Grassroots Democrats’ Fascination with New Blood Making Party Nervous?
“…We need Democratic donors to step up in a bigger way immediately.”
This was the alarm sounded by Democratic Senatorial Campaign Committee Executive Director Guy Cecil in an interview with the New York Times on Wednesday. “Democrats need money at this early stage in order to fight back against the limitless spending from the Kochs,” he continued.
Those who do not immediately dismiss this seemingly panic-stricken appeal to donors as nothing out of the ordinary for a fundraiser could be forgiven for thinking that the Democratic committees are in dire need of funds. This is not the case.
Democrats are donating. In October, following the government shutdown, the DSCC outraised its Republican counterpart, the National Republican Senatorial Committee, by $1 million. The following month, the DSCC raised another $5 million. At the beginning of December, the committee had $12 million in the bank and $5 million in debt. This is not a bad place to start an election cycle.
It is not that Democrats cannot be moved to support Democrats, it is that the type of Democrats who inspire grassroots liberals and progressives to contribute are primarily the party’s new faces. The Democratic Party’s star power does not rest with their incumbents – a bad sign heading into a midterm election year in which the party has to defend a number of vulnerable Senate Democrats who inspire more yawns then yelps from their party’s most animated volunteers and voters.
Sen. Elizabeth Warren (D-MA), for example, has a pretty full plate these days. On December 31, she announced that her PAC, founded to assist her fellow Democrats in their reelection bids, raised nearly $500,000. Warren has been tapped to attend fundraisers for embattled incumbents like Sens. Mark Pryor (D-AR), Jean Shaheen (D-NH), and even Al Franken (D-MN).
Shaheen’s race was not even on the national radar until recently. Today, a number of parties are already running ads in the Granite State which target both her and her increasingly likely opponent, former Sen. Scott Brown (R-MA). Franken is a bona fide celebrity and is running in a state so blue that North Star State Democrats were able to fend off most GOP challengers in the wave year of 2010. A Public Policy Polling survey of New Hampshire released on Wednesday shows Sheheen leading Brown by just 3 points and well under 50 percent support.
Then there are Democratic rock stars like state Sen. Wendy Davis (D-Fort Worth). Her quixotic rise to popularity after an 11-hour filibuster against an abortion bill which ultimately passed has propelled her to fame within the Democratic Party, and she has been quick to capitalize on her new status. Davis announced this week that her campaign for governor of Texas raised a staggering $12.2 million. This is roughly on par with her Republican opponent and the vast majority of those donations have come from in-state, but, in a state that hasn’t elected a Democrat in a state-wide race since 1990, some are wondering if this is money better spent elsewhere.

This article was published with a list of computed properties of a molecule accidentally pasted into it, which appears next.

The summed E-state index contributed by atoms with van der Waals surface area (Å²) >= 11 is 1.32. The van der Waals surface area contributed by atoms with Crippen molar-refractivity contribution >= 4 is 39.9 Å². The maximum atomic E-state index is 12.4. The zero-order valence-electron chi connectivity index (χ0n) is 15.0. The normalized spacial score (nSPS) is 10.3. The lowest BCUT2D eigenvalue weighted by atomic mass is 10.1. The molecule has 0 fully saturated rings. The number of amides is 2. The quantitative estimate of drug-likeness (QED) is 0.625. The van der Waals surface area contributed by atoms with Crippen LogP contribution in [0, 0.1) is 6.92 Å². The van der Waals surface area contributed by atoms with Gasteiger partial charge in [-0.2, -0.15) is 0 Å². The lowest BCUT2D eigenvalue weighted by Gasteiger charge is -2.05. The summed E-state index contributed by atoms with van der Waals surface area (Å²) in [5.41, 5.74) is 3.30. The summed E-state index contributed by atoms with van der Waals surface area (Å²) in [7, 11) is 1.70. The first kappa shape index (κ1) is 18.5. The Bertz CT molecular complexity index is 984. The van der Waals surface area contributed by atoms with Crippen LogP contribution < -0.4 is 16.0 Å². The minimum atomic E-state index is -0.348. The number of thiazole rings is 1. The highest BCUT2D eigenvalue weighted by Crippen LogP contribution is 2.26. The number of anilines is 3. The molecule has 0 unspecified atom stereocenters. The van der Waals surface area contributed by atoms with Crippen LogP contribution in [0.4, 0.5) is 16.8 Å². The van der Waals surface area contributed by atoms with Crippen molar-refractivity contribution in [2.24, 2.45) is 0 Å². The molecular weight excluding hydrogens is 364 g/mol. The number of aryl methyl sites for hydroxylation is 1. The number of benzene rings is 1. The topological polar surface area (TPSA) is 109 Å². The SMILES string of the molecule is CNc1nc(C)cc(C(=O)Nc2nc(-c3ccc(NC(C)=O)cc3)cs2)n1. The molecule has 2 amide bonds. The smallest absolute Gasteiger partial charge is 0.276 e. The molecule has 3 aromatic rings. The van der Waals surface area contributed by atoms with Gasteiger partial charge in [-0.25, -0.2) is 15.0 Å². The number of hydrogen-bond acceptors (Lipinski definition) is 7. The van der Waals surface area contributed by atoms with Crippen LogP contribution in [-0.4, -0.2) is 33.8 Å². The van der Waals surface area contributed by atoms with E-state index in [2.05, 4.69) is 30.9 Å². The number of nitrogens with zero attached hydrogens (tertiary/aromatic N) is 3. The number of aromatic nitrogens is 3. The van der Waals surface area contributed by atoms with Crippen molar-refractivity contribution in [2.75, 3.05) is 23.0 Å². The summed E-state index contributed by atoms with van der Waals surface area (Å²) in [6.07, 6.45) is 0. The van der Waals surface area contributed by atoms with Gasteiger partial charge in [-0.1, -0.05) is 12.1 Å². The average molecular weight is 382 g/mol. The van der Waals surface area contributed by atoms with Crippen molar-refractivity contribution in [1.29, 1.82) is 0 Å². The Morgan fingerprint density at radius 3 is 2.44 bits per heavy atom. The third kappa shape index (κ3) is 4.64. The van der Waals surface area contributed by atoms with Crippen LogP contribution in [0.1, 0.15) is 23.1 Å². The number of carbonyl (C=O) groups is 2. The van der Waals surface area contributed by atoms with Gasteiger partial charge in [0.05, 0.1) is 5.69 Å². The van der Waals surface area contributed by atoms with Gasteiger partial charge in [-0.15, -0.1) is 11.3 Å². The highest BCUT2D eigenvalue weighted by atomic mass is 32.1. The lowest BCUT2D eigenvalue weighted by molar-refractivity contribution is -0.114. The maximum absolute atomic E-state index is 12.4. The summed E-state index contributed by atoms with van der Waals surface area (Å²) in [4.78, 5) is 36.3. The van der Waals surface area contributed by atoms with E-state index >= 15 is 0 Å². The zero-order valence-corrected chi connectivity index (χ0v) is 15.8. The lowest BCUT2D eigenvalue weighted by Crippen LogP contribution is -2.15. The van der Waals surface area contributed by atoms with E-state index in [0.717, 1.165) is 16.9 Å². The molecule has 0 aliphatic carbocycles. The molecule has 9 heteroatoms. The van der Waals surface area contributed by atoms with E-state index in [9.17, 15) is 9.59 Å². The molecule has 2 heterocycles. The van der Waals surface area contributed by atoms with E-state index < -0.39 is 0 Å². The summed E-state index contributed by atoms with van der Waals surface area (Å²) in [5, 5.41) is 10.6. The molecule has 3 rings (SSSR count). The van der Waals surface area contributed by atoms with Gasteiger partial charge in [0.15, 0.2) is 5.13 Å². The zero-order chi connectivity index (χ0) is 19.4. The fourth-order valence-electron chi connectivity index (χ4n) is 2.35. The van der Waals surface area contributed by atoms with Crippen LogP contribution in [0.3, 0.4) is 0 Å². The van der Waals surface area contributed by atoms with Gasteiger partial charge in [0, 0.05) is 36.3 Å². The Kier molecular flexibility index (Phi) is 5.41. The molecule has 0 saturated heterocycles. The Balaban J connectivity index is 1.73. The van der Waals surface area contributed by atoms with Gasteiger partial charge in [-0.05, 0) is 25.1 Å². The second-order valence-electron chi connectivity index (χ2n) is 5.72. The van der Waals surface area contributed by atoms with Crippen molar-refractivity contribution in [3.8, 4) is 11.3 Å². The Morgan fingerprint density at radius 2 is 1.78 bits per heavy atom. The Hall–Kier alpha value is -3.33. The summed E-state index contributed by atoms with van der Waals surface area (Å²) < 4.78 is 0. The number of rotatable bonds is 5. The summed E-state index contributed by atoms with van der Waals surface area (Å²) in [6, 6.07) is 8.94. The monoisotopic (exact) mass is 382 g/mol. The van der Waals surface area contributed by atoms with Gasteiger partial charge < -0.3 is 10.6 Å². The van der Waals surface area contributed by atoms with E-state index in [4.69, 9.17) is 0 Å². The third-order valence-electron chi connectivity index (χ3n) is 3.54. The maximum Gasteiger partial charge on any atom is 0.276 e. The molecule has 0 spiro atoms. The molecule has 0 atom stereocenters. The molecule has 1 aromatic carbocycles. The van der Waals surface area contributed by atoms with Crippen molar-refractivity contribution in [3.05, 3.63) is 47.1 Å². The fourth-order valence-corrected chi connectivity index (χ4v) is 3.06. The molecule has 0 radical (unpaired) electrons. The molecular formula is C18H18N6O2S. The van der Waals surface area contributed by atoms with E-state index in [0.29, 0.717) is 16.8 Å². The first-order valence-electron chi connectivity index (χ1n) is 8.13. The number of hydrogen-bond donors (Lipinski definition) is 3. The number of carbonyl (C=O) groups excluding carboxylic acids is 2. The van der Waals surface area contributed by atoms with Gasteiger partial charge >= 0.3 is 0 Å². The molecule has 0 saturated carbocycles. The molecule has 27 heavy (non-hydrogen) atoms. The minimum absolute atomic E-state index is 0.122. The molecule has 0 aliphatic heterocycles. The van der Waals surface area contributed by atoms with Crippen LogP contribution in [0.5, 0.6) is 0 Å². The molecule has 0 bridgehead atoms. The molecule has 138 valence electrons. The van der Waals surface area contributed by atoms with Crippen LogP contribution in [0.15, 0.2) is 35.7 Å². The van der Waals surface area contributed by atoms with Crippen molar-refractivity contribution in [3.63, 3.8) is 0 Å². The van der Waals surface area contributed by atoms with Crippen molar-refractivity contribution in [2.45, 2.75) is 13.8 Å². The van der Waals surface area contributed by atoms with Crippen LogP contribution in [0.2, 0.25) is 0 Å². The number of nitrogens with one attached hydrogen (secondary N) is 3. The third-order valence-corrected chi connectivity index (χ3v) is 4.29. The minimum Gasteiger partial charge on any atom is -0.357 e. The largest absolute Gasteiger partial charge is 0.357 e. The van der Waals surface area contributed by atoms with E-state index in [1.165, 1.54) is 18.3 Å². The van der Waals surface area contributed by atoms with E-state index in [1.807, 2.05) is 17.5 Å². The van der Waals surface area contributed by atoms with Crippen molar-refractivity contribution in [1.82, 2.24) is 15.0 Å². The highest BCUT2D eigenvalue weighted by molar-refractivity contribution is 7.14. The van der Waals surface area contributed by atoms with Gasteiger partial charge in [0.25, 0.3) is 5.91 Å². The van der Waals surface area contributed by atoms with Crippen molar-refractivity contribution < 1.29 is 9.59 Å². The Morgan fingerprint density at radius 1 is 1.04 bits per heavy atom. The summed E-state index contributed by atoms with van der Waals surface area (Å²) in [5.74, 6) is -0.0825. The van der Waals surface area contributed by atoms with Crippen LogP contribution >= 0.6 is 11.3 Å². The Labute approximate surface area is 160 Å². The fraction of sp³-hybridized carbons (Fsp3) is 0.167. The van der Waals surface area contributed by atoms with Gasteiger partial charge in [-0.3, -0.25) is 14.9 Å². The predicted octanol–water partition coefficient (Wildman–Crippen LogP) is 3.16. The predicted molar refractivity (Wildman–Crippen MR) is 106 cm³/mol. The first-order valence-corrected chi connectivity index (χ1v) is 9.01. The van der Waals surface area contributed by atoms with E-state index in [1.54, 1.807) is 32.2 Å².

And the map of competitive Senate races appears to keep expanding as the political environment deteriorates for Democrats. Even in Michigan, where the respected Republican polling firm Harper Polling released a shocking survey this week which showed former Secretary of State Terri Land leading her likely Democratic opponent, Rep. Gary Peters (D-MI), by 8 points, Democrats have found themselves in an unexpected fight to keep retiring Sen. Carl Levin’s (D-MI) seat in their column.
On Tuesday, Land announced she had raised $1.7 million in the last quarter of 2013. She has raised $3.7 million since June, including $1.6 million in personal loans. Peters will reveal his fundraising totals at the end of the month, but he reported just under $2.5 million in cash on hand on September 30 of last year.
With the party’s donor class shelling out for the Democrat’s biggest names, there are more than a handful of slightly less appealing Democrats in states like North Carolina, Alaska, and Arkansas that are going to be leaning more and more heavily on the party’s rock stars. And the Democrats only have so many rock stars to go around.
[Photo via AP/Reuters]
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